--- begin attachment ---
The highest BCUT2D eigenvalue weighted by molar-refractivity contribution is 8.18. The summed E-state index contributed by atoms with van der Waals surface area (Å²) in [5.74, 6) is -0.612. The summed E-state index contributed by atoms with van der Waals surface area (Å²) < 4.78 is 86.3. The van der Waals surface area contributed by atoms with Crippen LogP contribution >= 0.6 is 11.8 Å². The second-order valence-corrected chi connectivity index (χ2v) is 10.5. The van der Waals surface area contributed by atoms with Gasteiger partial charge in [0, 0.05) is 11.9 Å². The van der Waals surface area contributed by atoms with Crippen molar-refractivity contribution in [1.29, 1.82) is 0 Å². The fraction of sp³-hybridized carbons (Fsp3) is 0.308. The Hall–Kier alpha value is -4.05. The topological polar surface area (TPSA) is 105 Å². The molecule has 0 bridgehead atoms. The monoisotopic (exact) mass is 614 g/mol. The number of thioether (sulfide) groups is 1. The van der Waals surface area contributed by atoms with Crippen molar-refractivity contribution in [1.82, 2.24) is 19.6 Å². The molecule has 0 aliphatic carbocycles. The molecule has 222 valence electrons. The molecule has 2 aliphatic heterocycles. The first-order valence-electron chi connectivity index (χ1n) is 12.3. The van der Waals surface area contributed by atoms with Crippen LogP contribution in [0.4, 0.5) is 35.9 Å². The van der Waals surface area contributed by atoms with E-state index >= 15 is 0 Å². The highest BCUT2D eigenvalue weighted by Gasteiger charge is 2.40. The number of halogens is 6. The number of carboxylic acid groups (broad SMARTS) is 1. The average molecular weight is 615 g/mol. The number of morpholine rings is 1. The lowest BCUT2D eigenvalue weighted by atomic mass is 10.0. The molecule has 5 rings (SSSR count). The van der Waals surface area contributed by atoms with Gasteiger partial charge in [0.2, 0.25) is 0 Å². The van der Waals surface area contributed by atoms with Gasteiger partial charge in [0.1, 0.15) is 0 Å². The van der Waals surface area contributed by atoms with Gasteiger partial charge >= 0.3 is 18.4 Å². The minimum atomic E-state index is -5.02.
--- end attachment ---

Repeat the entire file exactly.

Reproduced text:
The highest BCUT2D eigenvalue weighted by molar-refractivity contribution is 8.18. The summed E-state index contributed by atoms with van der Waals surface area (Å²) in [5.74, 6) is -0.612. The summed E-state index contributed by atoms with van der Waals surface area (Å²) < 4.78 is 86.3. The van der Waals surface area contributed by atoms with Crippen LogP contribution >= 0.6 is 11.8 Å². The second-order valence-corrected chi connectivity index (χ2v) is 10.5. The van der Waals surface area contributed by atoms with Gasteiger partial charge in [0, 0.05) is 11.9 Å². The van der Waals surface area contributed by atoms with Crippen molar-refractivity contribution in [1.29, 1.82) is 0 Å². The fraction of sp³-hybridized carbons (Fsp3) is 0.308. The Hall–Kier alpha value is -4.05. The topological polar surface area (TPSA) is 105 Å². The molecule has 0 bridgehead atoms. The monoisotopic (exact) mass is 614 g/mol. The number of thioether (sulfide) groups is 1. The van der Waals surface area contributed by atoms with Crippen molar-refractivity contribution in [1.82, 2.24) is 19.6 Å². The molecule has 0 aliphatic carbocycles. The molecule has 222 valence electrons. The molecule has 2 aliphatic heterocycles. The first-order valence-electron chi connectivity index (χ1n) is 12.3. The van der Waals surface area contributed by atoms with Crippen LogP contribution in [0.4, 0.5) is 35.9 Å². The van der Waals surface area contributed by atoms with E-state index >= 15 is 0 Å². The highest BCUT2D eigenvalue weighted by Gasteiger charge is 2.40. The number of halogens is 6. The number of carboxylic acid groups (broad SMARTS) is 1. The average molecular weight is 615 g/mol. The number of morpholine rings is 1. The lowest BCUT2D eigenvalue weighted by atomic mass is 10.0. The molecule has 5 rings (SSSR count). The van der Waals surface area contributed by atoms with Gasteiger partial charge in [0.2, 0.25) is 0 Å². The van der Waals surface area contributed by atoms with Gasteiger partial charge in [0.1, 0.15) is 0 Å². The van der Waals surface area contributed by atoms with Gasteiger partial charge >= 0.3 is 18.4 Å². The minimum atomic E-state index is -5.02.